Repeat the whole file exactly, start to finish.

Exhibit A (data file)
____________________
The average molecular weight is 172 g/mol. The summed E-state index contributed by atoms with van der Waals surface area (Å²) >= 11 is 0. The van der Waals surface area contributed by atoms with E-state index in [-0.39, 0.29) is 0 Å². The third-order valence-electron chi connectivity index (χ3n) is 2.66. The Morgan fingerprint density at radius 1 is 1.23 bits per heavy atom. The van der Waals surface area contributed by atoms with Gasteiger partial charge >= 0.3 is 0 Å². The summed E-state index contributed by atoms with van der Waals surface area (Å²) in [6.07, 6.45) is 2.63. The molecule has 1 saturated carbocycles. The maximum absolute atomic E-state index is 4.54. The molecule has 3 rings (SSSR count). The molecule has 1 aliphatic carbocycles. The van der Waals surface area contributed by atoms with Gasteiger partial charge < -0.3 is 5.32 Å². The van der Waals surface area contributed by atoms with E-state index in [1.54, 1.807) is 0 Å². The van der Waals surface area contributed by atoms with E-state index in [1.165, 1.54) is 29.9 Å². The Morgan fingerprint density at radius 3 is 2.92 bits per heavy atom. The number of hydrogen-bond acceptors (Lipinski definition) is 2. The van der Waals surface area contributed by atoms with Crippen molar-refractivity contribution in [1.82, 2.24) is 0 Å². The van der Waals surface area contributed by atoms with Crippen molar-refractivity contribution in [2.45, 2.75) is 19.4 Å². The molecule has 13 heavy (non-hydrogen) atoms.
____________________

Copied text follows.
The average molecular weight is 172 g/mol. The summed E-state index contributed by atoms with van der Waals surface area (Å²) >= 11 is 0. The van der Waals surface area contributed by atoms with E-state index in [-0.39, 0.29) is 0 Å². The third-order valence-electron chi connectivity index (χ3n) is 2.66. The Morgan fingerprint density at radius 1 is 1.23 bits per heavy atom. The van der Waals surface area contributed by atoms with Gasteiger partial charge >= 0.3 is 0 Å². The summed E-state index contributed by atoms with van der Waals surface area (Å²) in [6.07, 6.45) is 2.63. The molecule has 1 saturated carbocycles. The maximum absolute atomic E-state index is 4.54. The molecule has 3 rings (SSSR count). The molecule has 1 aliphatic carbocycles. The van der Waals surface area contributed by atoms with Gasteiger partial charge < -0.3 is 5.32 Å². The van der Waals surface area contributed by atoms with E-state index in [1.54, 1.807) is 0 Å². The van der Waals surface area contributed by atoms with E-state index in [1.165, 1.54) is 29.9 Å². The Morgan fingerprint density at radius 3 is 2.92 bits per heavy atom. The number of hydrogen-bond acceptors (Lipinski definition) is 2. The van der Waals surface area contributed by atoms with Crippen molar-refractivity contribution in [1.82, 2.24) is 0 Å². The van der Waals surface area contributed by atoms with Crippen molar-refractivity contribution in [2.45, 2.75) is 19.4 Å². The molecule has 13 heavy (non-hydrogen) atoms.